On September 27, 2011, the Regional Planning Committee approved for public review Plan 13261 (map), for construction in an area adjacent to the settlement of Gilo, in a development to be called “Mordot Gilo” (translation: “Gilo Slopes”).
What is Plan 13261?
This plan provides for large-scale construction on the southwest slopes of the settlement of Gilo, between the current footprint of Gilo and Beit Jala/Walajeh. If implemented, it will significantly complicate final status arrangements in Jerusalem. This plan is not merely about expanding construction inside an existing settlement – it is about significantly expanding the settlement in the direction of the neighboring West Bank towns. In doing so, it will make any future border arrangements more difficult.
It should be clarified that there two separate, pending Mordot Gilo plans (and at least another one or two additional Mordot Gilo plans, all stages of the overall plan to expand Gilo, to come). Back in July, Plan 13157 (map), for 850-900 units in Mordot Gilo, was approved by the Municipality in anticipation of Regional Planning Committee deliberations to approve the deposit of the plan for public review. Plan 13157 provides for construction immediately to the north of the construction approved under Plan 13261. Plan 13157 was the Gilo expansion plan that was in the headlines in November 2009, when top Netanyahu advisor Yitzhik Molcho was meeting with then Special Envoy George Mitchell.
Both Plan 13261 and Plan 13157 dovetail with plans for a new settlement, to be called “Givat Yael”, which would straddle the West Bank-Jerusalem border and significantly extend Israeli Jerusalem to the south, further sealing the city off from the Bethlehem area and the West Bank (and connecting it to the Etzion settlement bloc). For more background, see here. The statutory planning of Givat Yael has yet to commence.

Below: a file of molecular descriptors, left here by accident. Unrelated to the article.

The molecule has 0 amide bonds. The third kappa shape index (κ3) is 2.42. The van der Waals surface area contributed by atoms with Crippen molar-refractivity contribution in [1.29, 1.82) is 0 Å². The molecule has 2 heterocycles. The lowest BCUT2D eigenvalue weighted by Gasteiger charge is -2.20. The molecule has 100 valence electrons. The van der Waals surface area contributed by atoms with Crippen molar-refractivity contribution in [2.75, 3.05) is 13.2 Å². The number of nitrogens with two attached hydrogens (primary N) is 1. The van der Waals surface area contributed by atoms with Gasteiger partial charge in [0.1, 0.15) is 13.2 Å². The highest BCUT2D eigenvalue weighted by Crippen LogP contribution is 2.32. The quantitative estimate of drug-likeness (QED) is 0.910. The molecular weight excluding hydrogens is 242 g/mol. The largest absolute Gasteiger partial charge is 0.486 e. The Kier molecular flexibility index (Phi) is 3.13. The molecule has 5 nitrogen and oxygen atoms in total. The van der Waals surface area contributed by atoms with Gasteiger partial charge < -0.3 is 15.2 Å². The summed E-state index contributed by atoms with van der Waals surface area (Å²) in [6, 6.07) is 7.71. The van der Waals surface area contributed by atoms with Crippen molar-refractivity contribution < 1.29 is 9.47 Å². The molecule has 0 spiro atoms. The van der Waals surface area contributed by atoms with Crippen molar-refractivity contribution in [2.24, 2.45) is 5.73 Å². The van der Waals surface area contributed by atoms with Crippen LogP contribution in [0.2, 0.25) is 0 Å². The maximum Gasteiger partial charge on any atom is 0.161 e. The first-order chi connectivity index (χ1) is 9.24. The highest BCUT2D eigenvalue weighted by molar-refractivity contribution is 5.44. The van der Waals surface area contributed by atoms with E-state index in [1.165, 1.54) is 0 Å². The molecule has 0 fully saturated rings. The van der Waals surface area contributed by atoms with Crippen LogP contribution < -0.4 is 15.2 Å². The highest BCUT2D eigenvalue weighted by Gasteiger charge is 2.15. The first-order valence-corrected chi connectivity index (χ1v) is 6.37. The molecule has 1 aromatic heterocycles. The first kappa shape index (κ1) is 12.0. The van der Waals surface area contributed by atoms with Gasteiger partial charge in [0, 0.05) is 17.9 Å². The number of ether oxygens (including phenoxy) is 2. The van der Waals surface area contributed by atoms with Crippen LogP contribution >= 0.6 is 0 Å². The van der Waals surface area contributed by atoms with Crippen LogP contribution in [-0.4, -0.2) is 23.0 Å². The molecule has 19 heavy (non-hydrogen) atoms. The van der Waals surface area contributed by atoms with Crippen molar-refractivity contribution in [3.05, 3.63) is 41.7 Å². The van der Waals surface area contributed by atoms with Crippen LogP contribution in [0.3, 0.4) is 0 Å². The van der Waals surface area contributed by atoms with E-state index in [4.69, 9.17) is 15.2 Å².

How many units are involved?
There has been some confusion over the number of units involved in the approval. Until the plan is formally published we will not know with total authority what the size of the plan is. However, the statutory documents that appeared on the agenda of the committee cite the numbers as follows: 780 units, with an option for the construction of an additional 600 units – so the range is between 780 and 1380 units. That is the most authoritative number that can be given until the plans are actually published, which could take place anytime – within a week or perhaps within a year or more.
The #1 Question: Did Netanyahu Know in Advance?
Since the publication of the plan, the international community has been abuzz with a single question: what did Netanyahu know and when did he know it? Or in other words, was this an intentional provocation by the Prime Minister? There is no simple answer.
Netanyahu has already opened the settlement floodgates in Jerusalem. Since November 1, 2010, Netanyahu has made clear, both publicly and behind closed doors, that he has told the Israeli bureaucracy, from his own office on down, that there are no restrictions on settlement expansion in East Jerusalem. If anybody had any doubts, Netanyahu has made recent pronouncements that there is no moratorium and that he supports construction in every part of Jerusalem. Under these circumstances, it is quite possible that Netanyahu did not know the details of this plan in advance, as he had constructed a situation where his advance knowledge/approval of such a plan was not neecessary, as had been the case in the past.
If he didn’t know, it was because he preferred not to know. Everybody who follows Jerusalem issues, whether in Israel, Washington, or capitals in Europe or the Arab world, knew for at least the five days preceding the committee meeting that the Mordot Gilo plan was on the agenda for September 27. If Netanyahu did not know about this specific plan in advance of it appearing on the committee’s agenda, or in advance of the approval being announced, it is because he has intentionally elected to invoke his "right not know".
· Even if Netanyahu didn’t know, and the approval was not intentionally scheduled for the delicate post-UNGA period, it is nonetheless clear that senior elements within the Israeli Government turned this into an intentional provocation.
The possibility that Netanyahu did not have direct knowledge of this plan’s imminent approval does not turn the approval into a politically innocent event. To the contrary, the Israeli ministry of Interior was so eager to grab headlines with this approval that it notified the press about the approval of the plan even before the committee meeting was over. This is a clear example of elements within the government of Israel intentionally fanning the flames, making sure that an event like this gets maximum attention, for maximum political impact, during a very delicate period.